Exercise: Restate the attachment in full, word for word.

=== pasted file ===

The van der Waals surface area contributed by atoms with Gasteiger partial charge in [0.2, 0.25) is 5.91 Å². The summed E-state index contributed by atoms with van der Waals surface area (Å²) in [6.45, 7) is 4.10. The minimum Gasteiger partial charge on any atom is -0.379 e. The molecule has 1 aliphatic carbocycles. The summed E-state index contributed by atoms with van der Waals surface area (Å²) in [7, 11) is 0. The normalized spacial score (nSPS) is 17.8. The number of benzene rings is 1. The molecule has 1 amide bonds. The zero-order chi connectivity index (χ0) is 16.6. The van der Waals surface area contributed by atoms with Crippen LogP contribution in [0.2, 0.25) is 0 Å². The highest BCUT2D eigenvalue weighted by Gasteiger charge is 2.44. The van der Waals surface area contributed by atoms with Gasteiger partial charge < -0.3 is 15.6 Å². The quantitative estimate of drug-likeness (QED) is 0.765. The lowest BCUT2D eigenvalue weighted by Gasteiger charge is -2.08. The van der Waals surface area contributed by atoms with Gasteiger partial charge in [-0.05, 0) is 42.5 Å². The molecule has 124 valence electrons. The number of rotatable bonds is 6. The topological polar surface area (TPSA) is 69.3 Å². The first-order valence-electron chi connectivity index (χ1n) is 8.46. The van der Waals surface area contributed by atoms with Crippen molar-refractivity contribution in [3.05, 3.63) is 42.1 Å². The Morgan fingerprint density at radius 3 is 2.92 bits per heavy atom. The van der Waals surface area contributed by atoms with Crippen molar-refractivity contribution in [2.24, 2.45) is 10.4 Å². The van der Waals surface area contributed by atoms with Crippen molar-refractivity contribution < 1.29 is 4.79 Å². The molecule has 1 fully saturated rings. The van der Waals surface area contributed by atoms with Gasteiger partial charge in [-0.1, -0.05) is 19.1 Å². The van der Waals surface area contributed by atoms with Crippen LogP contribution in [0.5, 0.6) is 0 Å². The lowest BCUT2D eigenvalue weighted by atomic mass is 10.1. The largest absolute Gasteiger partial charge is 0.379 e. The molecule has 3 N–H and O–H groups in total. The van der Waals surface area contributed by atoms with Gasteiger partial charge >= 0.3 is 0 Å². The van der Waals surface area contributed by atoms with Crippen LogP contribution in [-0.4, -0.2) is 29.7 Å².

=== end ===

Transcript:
The van der Waals surface area contributed by atoms with Gasteiger partial charge in [0.2, 0.25) is 5.91 Å². The summed E-state index contributed by atoms with van der Waals surface area (Å²) in [6.45, 7) is 4.10. The minimum Gasteiger partial charge on any atom is -0.379 e. The molecule has 1 aliphatic carbocycles. The summed E-state index contributed by atoms with van der Waals surface area (Å²) in [7, 11) is 0. The normalized spacial score (nSPS) is 17.8. The number of benzene rings is 1. The molecule has 1 amide bonds. The zero-order chi connectivity index (χ0) is 16.6. The van der Waals surface area contributed by atoms with Crippen LogP contribution in [0.2, 0.25) is 0 Å². The highest BCUT2D eigenvalue weighted by Gasteiger charge is 2.44. The van der Waals surface area contributed by atoms with Gasteiger partial charge < -0.3 is 15.6 Å². The quantitative estimate of drug-likeness (QED) is 0.765. The lowest BCUT2D eigenvalue weighted by Gasteiger charge is -2.08. The van der Waals surface area contributed by atoms with Gasteiger partial charge in [-0.05, 0) is 42.5 Å². The molecule has 124 valence electrons. The number of rotatable bonds is 6. The topological polar surface area (TPSA) is 69.3 Å². The first-order valence-electron chi connectivity index (χ1n) is 8.46. The van der Waals surface area contributed by atoms with Crippen molar-refractivity contribution in [3.05, 3.63) is 42.1 Å². The Morgan fingerprint density at radius 3 is 2.92 bits per heavy atom. The van der Waals surface area contributed by atoms with Crippen molar-refractivity contribution in [2.24, 2.45) is 10.4 Å². The van der Waals surface area contributed by atoms with Crippen molar-refractivity contribution < 1.29 is 4.79 Å². The molecule has 1 fully saturated rings. The van der Waals surface area contributed by atoms with Gasteiger partial charge in [-0.1, -0.05) is 19.1 Å². The van der Waals surface area contributed by atoms with Crippen LogP contribution in [0.5, 0.6) is 0 Å². The lowest BCUT2D eigenvalue weighted by atomic mass is 10.1. The largest absolute Gasteiger partial charge is 0.379 e. The molecule has 3 N–H and O–H groups in total. The van der Waals surface area contributed by atoms with Gasteiger partial charge >= 0.3 is 0 Å². The van der Waals surface area contributed by atoms with Crippen LogP contribution in [-0.4, -0.2) is 29.7 Å².